Racial Ineqaulity in the Prison System
A report from the Department of Justice issued on September 12, 2000, acknowledged that in the past five years, lawyers proposed to sentence 183 offenders to death, 20 percent of them were whites, nearly half of them were blacks, around 30 percent were Latin Americans and the rest of were other minorities.
Racial Segregation in the United States Prison Systems essays.
Collectively, Figures 1-5 prove that incarceration, and especially the incarceration of black men, is a growing problem in the United States. The male prison population has multiplied from 1920 to 2010. Most of this expansion occurred in the past half century, rising from 319,500 male prisoners in 1970 to 1,260,868 in 2010. Figure 1 illustrates that incarceration follows an increasingly racial pattern. In 1920, 35.2% of male prisoners were black, although they only made up 9.2% of the male population. In 2010, 53.6% of male prisoners were black, although they only made up 10.4% of the male population. The overrepresentation of black men in America’s prisons suggests that the US criminal justice system has a history of discriminating against this subset of the population.
The mass incarceration of black men is the result of an historically embedded racial caste system in American political, cultural, and social institutions that can be traced back to slavery. Ava DuVernay’s documentary 13th points out that because white-dominated society depended on free black labor for economic prosperity during slavery, white elites had to find a new institution through which to exploit the black work force when slavery was abolished. That institution was mass incarceration. Although the 13th amendment abolished slavery, it made an exception for the punishment of crime. As a result, blacks were incarcerated at extreme rates and then taken advantage of for free labor. “Black criminality” was constructed as a convention for the unfair roundup, political control, and treatment of African Americans (DuVernay 2016). Alexander Michelle’s book The New Jim Crow suggests that black criminality and institutional racism still exist and are illustrated through the incarceration trends we see today. Black imprisonment is merely a changing of the rules, so that white society can legally oppress black men for political, social, and economic domination (Alexander 2010).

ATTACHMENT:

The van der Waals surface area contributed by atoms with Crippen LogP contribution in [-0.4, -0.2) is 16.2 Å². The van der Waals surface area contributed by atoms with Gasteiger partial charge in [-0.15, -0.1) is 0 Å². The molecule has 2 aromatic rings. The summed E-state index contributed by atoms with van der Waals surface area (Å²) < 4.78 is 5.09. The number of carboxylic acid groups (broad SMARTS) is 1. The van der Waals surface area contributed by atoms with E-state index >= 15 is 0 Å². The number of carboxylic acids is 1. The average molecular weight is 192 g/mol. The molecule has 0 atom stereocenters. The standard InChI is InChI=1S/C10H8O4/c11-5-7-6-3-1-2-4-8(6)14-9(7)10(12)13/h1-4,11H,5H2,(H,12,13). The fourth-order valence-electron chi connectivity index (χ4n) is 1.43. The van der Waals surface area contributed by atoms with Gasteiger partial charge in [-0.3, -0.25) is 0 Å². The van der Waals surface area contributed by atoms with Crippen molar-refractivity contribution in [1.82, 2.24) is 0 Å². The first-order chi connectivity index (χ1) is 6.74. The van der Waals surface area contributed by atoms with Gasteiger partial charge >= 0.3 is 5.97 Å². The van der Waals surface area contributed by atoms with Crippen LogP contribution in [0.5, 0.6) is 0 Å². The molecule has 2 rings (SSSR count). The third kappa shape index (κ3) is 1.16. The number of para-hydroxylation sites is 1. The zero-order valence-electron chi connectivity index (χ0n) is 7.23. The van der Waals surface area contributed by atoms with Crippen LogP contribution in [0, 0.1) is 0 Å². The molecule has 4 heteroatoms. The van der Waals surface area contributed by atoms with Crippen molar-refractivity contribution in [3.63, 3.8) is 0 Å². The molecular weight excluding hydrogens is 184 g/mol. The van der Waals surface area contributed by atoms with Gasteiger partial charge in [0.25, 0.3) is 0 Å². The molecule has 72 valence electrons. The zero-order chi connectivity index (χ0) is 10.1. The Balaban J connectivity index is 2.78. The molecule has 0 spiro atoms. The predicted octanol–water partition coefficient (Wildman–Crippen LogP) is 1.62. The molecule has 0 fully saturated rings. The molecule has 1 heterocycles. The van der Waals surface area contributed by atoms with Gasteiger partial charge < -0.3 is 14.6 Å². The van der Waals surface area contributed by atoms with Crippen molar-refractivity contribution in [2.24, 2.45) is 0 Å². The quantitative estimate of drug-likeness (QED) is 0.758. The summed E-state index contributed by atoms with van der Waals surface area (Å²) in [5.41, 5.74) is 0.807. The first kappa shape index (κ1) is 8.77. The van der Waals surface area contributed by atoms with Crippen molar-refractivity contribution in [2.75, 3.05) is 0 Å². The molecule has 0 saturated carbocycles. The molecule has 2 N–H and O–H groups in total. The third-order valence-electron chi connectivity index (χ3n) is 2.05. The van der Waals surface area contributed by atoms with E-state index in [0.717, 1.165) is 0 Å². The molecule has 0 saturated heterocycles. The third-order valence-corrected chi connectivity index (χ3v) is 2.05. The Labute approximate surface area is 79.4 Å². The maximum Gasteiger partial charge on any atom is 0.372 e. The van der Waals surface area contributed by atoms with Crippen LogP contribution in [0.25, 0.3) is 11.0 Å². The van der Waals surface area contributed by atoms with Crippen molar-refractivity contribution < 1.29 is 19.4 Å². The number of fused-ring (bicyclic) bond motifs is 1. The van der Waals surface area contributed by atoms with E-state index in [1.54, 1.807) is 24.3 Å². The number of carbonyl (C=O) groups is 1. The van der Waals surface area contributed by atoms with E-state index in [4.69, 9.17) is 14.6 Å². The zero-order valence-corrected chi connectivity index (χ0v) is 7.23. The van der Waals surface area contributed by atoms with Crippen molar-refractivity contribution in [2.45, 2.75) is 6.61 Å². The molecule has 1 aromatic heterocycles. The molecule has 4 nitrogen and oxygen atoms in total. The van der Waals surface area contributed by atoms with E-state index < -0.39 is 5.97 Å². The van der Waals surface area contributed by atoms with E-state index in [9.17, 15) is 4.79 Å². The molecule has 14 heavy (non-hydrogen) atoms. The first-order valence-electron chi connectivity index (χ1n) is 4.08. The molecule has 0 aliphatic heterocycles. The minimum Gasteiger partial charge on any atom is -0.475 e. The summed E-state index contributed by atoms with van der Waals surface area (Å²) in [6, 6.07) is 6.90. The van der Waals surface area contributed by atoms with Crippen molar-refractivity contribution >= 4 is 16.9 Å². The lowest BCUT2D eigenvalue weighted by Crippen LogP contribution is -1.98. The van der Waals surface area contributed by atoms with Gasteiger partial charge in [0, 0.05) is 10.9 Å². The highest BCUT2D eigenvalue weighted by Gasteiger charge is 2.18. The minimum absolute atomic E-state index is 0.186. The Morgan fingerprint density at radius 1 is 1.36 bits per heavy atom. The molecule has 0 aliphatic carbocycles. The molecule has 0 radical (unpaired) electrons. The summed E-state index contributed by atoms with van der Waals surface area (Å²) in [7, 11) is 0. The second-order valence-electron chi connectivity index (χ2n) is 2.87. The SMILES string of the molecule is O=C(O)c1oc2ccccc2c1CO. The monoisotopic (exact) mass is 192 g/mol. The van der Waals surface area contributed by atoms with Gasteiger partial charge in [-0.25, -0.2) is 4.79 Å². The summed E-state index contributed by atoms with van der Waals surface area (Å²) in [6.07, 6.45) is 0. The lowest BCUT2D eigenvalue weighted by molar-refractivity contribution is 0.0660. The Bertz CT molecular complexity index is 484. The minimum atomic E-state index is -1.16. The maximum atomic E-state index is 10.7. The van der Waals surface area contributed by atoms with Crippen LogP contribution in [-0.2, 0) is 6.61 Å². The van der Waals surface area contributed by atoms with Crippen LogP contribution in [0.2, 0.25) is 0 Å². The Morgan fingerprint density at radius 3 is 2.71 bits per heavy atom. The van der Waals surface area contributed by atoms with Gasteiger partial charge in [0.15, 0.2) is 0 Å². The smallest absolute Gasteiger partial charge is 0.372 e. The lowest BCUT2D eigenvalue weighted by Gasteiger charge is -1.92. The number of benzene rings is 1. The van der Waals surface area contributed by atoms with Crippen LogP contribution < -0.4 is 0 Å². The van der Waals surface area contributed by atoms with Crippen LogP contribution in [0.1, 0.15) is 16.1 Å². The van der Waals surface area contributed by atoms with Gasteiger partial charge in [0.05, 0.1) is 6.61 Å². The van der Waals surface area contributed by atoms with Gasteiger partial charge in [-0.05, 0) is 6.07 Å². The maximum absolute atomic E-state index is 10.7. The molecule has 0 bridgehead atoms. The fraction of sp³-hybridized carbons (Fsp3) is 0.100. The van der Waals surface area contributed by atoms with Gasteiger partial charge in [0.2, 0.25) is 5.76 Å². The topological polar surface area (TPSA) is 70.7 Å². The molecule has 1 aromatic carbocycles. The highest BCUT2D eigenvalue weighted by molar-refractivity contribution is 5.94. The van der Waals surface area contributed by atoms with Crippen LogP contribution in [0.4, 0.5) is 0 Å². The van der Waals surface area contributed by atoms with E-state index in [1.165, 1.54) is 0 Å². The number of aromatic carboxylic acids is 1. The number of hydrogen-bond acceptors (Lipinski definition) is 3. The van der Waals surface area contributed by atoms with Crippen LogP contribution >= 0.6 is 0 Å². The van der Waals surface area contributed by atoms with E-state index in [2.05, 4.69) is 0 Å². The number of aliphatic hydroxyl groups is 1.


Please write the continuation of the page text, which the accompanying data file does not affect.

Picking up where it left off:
In some other states the prison systems are already desegregated.
Figure 5 illustrates that the proportion of black men in prison of the total black male population has risen in all states since 1920, increasing remarkably from 1980 through 2000. The Southern states have slightly lower proportions of their black men in jail in from 1980 to 2010. A few states in the Midwest–Iowa, Nebraska, Minnesota, Wisconsin Kansas, and Wyoming–rank high in this statistic from 1980 to 2010.
Residential segregation in the United States - Revolvy
Apprehension about crime and punishment carried over into the Bush and Clinton Administrations. President Clinton’s 1994 Violent Crime Control Act increased federal spending on policemen and investigative lawyers, imposed tougher prison sentences, and opened new prisons (Gottschalk 2006). Once again, these policies materialized in the huge increase in prison populations in from 1990 to 2000 in Figures 1, 4, and 5. Today, around half of all federal inmates are in prison for drug convictions, attributed to the anti-drug policies of the 70s, 80s, and 90s (The Sentencing Project).
Race, Segregation, and Incarceration in the States, …
These federal influences set the conditions for the expansion of the carceral state across the nation. As we can see in Figures 4 and 5, federal policy and political elites had an important impact on incarceration trends in the states. Racialized drug policies that unfairly target black men exacerbated the disparity between black and white male incarceration rates to worsen across the states over time, visible in Figures 3 and 4. The proportion of black male prisoners increased by 17% in just 30 years, from 1970 to 2000. However, together, Figures 2, 3, 4, and 5 show that these trends were not distributed evenly on state and regional levels. They suggest that incarceration rates are dependent on geographic factors, such as segregation and local and regional racism.
Racial segregation in the United States ..
Figure 3 shows that the proportion of black men of the total male prison population has varied geographically at different points in time, but that it has increased in general across the United States from 1920 to 2010. The Rust Belt has consistently had a large proportion of black inmates, and this proportion was especially large in 1980 and 1990. Proportions increased in the South from 1960 to 1980 and then decreased. Midwest and West proportions have increased over time.